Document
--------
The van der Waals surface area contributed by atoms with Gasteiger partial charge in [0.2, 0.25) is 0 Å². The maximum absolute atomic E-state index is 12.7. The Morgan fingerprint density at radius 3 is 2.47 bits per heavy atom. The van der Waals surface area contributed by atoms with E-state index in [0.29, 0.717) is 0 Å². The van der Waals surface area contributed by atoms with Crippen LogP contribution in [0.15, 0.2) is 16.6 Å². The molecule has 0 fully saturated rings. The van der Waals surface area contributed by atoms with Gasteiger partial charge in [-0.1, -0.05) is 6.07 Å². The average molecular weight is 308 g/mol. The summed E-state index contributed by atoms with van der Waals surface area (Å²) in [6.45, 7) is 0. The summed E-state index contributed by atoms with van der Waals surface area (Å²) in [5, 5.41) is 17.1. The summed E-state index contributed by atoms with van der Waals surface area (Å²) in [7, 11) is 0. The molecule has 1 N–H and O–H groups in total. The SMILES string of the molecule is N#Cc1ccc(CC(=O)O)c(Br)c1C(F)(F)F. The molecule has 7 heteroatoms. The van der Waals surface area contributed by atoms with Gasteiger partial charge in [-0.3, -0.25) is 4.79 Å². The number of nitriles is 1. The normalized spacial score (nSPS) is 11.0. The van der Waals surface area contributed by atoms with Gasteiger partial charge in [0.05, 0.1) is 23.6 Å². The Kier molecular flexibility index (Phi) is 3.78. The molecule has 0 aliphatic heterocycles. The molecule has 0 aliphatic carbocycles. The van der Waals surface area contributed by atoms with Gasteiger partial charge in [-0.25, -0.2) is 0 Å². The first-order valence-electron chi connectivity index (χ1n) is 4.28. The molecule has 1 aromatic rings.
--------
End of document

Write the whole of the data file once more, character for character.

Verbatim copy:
The van der Waals surface area contributed by atoms with Gasteiger partial charge in [0.2, 0.25) is 0 Å². The maximum absolute atomic E-state index is 12.7. The Morgan fingerprint density at radius 3 is 2.47 bits per heavy atom. The van der Waals surface area contributed by atoms with E-state index in [0.29, 0.717) is 0 Å². The van der Waals surface area contributed by atoms with Crippen LogP contribution in [0.15, 0.2) is 16.6 Å². The molecule has 0 fully saturated rings. The van der Waals surface area contributed by atoms with Gasteiger partial charge in [-0.1, -0.05) is 6.07 Å². The average molecular weight is 308 g/mol. The summed E-state index contributed by atoms with van der Waals surface area (Å²) in [6.45, 7) is 0. The summed E-state index contributed by atoms with van der Waals surface area (Å²) in [5, 5.41) is 17.1. The summed E-state index contributed by atoms with van der Waals surface area (Å²) in [7, 11) is 0. The molecule has 1 N–H and O–H groups in total. The SMILES string of the molecule is N#Cc1ccc(CC(=O)O)c(Br)c1C(F)(F)F. The molecule has 7 heteroatoms. The van der Waals surface area contributed by atoms with Gasteiger partial charge in [-0.3, -0.25) is 4.79 Å². The number of nitriles is 1. The normalized spacial score (nSPS) is 11.0. The van der Waals surface area contributed by atoms with Gasteiger partial charge in [0.05, 0.1) is 23.6 Å². The Kier molecular flexibility index (Phi) is 3.78. The molecule has 0 aliphatic heterocycles. The molecule has 0 aliphatic carbocycles. The van der Waals surface area contributed by atoms with Gasteiger partial charge in [-0.25, -0.2) is 0 Å². The first-order valence-electron chi connectivity index (χ1n) is 4.28. The molecule has 1 aromatic rings.